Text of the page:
Tuesday, March 18, 2014

Filled With a Sense of "Ugh."

I've been off of Facebook since the middle of October, and I've talked about it here and there.  I look at my wife's account every once and a while and am stunned at how uninterested I am in any of the content therein.  This is not to speak disparagingly about the digital company The Mrs. keeps, but is more accurately a commentary on how meaningless and shallow and unworthy of my time I have come to believe Facebook is (again, I'm not trying to call anyone who has a Facebook account meaningless or shallow).  I've toyed with going back to Facebook, albeit with a much more focused intention (such as using it strictly for ministry purposes), but I can't even bring myself to do that.  Just the thought of reopening my account fills me with a sense of "ugh."  It's kind of hard to explain.

But in the time I've been off of Facebook I've had time to reflect on what it was like for me to be connected to social media, or even more simply, connected to digital devices such as computers, phones, iPads, etc., through which we access Facebook, games, and other digital services.  I've come to realize that people today simply spend a lot less time thinking.  There's no downtime for their brains anymore.  If you're bored, you plug in to something - even if it's something mindless.  Other times, we're programmed to be plugged in to two things at once.  Think about it: have you ever "watched" a movie while also being on your phone or computer or other digital device?  I know I have.  And it's not just during movies.  Seems to me like people are plugged in most times, regardless of whatever else is happening.

As I've already said, it's been my observation (I'll speak for myself) that because of this I spend a lot less time just sitting and thinking.  It used to be that when I worked around the house or did chores I would do it without any kind of distraction.  Nowadays I do it while listening to Wretched podcasts.  Not that there's anything wrong with that, but if you work around the house or do chores without something in your ears, you have time to think - time to reflect.  For the most part, I (and I think it's safe to say "we") have lost that time.  We don't reflect much anymore, because we're listening to someone pontificate on our favorite podcast.  And we don't observe and think anymore, because we've got our noses buried in screens.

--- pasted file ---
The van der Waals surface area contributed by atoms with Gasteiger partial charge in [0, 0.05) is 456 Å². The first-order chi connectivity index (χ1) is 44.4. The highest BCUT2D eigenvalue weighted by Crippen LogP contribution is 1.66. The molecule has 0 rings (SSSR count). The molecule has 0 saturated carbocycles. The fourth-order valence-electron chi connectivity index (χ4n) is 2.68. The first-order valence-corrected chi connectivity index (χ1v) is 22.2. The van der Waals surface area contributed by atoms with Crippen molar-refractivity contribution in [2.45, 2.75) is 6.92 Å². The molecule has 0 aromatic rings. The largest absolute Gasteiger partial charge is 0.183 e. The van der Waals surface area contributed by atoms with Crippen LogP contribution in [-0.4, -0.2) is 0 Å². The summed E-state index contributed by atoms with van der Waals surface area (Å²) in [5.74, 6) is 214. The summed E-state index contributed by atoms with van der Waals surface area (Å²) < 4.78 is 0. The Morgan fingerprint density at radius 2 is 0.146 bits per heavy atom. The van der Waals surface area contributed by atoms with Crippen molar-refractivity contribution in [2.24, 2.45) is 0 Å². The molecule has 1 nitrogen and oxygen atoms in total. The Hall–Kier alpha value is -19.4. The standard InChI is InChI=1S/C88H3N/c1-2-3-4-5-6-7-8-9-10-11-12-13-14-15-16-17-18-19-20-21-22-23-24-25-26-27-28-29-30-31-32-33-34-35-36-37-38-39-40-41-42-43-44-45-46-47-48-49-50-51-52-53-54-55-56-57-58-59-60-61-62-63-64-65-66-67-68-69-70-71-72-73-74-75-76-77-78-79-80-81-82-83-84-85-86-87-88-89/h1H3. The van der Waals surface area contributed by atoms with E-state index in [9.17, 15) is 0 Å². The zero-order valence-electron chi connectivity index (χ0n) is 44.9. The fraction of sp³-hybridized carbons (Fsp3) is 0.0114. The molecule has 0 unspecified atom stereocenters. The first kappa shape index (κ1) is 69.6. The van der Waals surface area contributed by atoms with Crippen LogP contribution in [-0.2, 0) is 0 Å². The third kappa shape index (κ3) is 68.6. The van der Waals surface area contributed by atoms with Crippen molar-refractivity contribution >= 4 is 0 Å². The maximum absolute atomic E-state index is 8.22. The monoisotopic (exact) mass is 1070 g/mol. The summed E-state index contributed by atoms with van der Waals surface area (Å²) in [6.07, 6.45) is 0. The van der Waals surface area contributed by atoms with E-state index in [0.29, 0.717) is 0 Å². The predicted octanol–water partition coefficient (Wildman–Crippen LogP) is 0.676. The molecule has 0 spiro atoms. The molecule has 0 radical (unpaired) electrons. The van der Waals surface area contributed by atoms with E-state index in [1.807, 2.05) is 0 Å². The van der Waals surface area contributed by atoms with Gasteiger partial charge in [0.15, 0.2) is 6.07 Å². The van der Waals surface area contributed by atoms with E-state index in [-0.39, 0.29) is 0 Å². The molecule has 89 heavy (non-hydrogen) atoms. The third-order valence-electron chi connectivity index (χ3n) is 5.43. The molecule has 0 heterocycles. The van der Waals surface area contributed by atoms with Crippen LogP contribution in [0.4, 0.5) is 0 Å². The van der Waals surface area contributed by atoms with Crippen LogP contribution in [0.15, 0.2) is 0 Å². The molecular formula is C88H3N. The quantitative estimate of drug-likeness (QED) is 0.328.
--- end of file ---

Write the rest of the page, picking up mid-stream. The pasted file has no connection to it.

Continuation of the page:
All of this came to a new reality for me today as I was preparing this week's middle school Sunday School lesson, focusing on Philippians 4.8: "Finally, brothers, whatever is true, whatever is honorable, whatever is just, whatever is pure, whatever is lovely, whatever is commendable, if there is any excellence, if there is anything worthy of praise, think about these things."  The point of the lesson is that what we put in our minds influences our thoughts, and in turn influences our actions.  The admonition of the lesson is to evaluate what you put in your mind: is it God-glorifying?  Will it build you up?  Will it cause others to stumble?  And so on and so forth.  The secondary intention of the lesson is to encourage kids to be filling up their minds with praiseworthy things, as delineated in Philippians 4.8.  Put simply, if we're filling up our minds with bad input, we'll have bad thinking, which will manifest in bad actions.  But if we fill up on the things of God and think about those things, our behavior will be God-glorifying.

But here's the problem: since we have our faces glued to screens, and since we're constantly engaging our minds in what I'll call mindless activities (such as browsing a Facebook feed, playing an online game, etc.) we don't have any brainpower engaged in thinking about things, let alone good and godly things.  I would argue that technology and things like Facebook are morally neutral.  That is, they don't cause us to sin directly, and they don't have to be used in sinful ways.  And even if we are using these good gifts of God in non-sinful ways, they're still locking our minds onto whatever it is they are showing us, thereby diverting our mental capacities away from thinking about anything useful.

It comes down to this: you may not be using Facebook or digital devices and services to do sinful things or fill your mind with bad input, but you're almost certainly not using these things to think about stuff listed in Philippians 4.8 either.  But then again, maybe you are.

I guess I'll just speak for myself.

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